If we conceptualize depression as a “symptom network,” a cluster of symptoms that has become self-sustaining due to direct causal connections between symptoms, we can think of a variety of ways in which brain functioning can be altered or perturbed to disrupt the self-sustaining feedback loop, but again these ways will neither be random nor mechanistically unrelated to the neural dynamics of depression.
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Thanks for writing this up, it was an interesting read! A couple points:
(a) Are you sure that electroshock therapy could not be described as a "random" perturbation? (with randomness, as I said originally, not meaning statistical white noise, just like untargeted perturbations that don't have anything to do with the etiology)
(b) Are you sure that trepanations were indeed never performed in medieval times, only fantasized about? Here's from Wikipedia (which may be wrong about this, but it seems pretty confident and links sources) https://en.wikipedia.org/wiki/Trepanning
"Hippocrates gave specific directions on the procedure from its evolution through the Greek age, and Galen also elaborates on the procedure. During the Middle Ages and the Renaissance, trepanation was practiced as a cure for various ailments, including seizures and skull fractures. Out of eight skulls with trepanations from the 6th to 8th centuries found in southwestern Germany, seven skulls show clear evidence of healing and survival after trepanation, suggesting that the survival rate of the operations was high and the infection rate was low. . . .
During the 16th and 17th centuries, around 80% of people survived the procedure of trepanation."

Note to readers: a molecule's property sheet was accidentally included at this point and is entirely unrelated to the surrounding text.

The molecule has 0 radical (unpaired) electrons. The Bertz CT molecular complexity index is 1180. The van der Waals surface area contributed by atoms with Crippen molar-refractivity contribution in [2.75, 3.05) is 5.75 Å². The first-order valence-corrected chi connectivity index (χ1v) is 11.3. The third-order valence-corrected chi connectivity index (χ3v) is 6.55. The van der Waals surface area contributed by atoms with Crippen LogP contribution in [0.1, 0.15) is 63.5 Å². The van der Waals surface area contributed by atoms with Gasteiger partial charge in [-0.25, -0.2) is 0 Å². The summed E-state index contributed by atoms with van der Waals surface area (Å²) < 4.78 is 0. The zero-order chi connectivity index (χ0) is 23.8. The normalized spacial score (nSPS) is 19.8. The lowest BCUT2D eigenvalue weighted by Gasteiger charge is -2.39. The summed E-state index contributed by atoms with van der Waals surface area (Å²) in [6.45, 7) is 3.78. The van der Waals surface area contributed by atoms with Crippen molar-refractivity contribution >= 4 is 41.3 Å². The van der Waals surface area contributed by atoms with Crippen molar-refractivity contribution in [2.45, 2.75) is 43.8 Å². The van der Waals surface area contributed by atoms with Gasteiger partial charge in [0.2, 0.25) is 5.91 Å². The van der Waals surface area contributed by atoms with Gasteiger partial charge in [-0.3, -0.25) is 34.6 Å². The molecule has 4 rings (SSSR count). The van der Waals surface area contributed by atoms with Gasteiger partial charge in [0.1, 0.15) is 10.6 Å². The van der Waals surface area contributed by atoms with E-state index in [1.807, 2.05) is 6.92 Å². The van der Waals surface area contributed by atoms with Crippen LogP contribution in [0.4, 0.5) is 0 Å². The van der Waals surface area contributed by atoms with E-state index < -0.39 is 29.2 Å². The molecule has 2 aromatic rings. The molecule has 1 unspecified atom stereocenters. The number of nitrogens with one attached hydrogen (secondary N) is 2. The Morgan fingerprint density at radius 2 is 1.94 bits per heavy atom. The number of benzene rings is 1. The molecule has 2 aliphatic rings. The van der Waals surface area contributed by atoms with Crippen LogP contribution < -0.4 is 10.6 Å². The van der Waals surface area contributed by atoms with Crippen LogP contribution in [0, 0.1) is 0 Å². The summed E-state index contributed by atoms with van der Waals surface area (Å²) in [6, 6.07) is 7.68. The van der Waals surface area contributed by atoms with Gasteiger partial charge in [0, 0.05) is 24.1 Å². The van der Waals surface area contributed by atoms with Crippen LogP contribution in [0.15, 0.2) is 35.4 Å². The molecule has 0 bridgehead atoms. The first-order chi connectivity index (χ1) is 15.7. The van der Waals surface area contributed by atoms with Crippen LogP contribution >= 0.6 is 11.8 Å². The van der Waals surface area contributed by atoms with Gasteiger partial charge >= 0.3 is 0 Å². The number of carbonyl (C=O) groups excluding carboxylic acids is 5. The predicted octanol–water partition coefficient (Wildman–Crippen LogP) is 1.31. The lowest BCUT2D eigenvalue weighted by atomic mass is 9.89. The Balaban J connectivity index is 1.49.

I suppose one could lean on the notion that "various ailments" don't include any mental disorders, but I'd be interested in more about the history of it.
Thanks for making this critical point, Awais:
"Serotonergic system or even serotonergic alterations may be involved in depression in some complex manner, but depression is a highly heterogenous and multifactorial condition, and involves a range of neurophysiological, psychological, and sociopolitical factors."
The general public's perennial fixation on serotonin--exacerbated by Big Pharma ads and the misleading and muddled "umbrella review" by Moncrieff et al--is partly a consequence of inadequate "messaging" by professional psychiatric organizations and academic psychiatry. All of us (including this writer) could have done a better job in communicating to the public the vast heterogeneity of "depression" and the immense complexity of neurobiological, psychological and sociocultural factors in its genesis. And all of this is aside from the well-established, albeit modest, efficacy of antidepressants in treating at least a significant subgroup of patients with major depression.
Not incidentally, it is worth noting that the whole notion of "serotonergic" antidepressants is misleading to begin with. Sertraline, for example, also affects reuptake of dopamine, while paroxetine has effects on norepinephrine. [see, e.g., Richelson E, J Clin Psychiatry 64 (suppl 13)5-12, 2003). Finally, of course, the antidepressant bupropion [Wellbutrin] has almost no effect on serotonin--it enhances noradrenergic and dopaminergic function--and yet is an effective agent in depression. All this has been known for many years, but was never fully explained to clinicians or the general public.
Most likely--and somewhat ironically--these neurotransmitter effects are largely a "sideshow" vis-a-vis the proximate mechanism of action of most antidepressants, which probably involves enhanced expression of neurotrophic factors like BDNF and enhanced "signalling" among neural networks.
Dr. George Dawson and I explore these issues in detail in Psychiatric Times, and companion pieces by Dr. Alexander Lisinski and me explore the issue of antidepressant efficacy. The links follow, FYI.
Ronald W. Pies, MD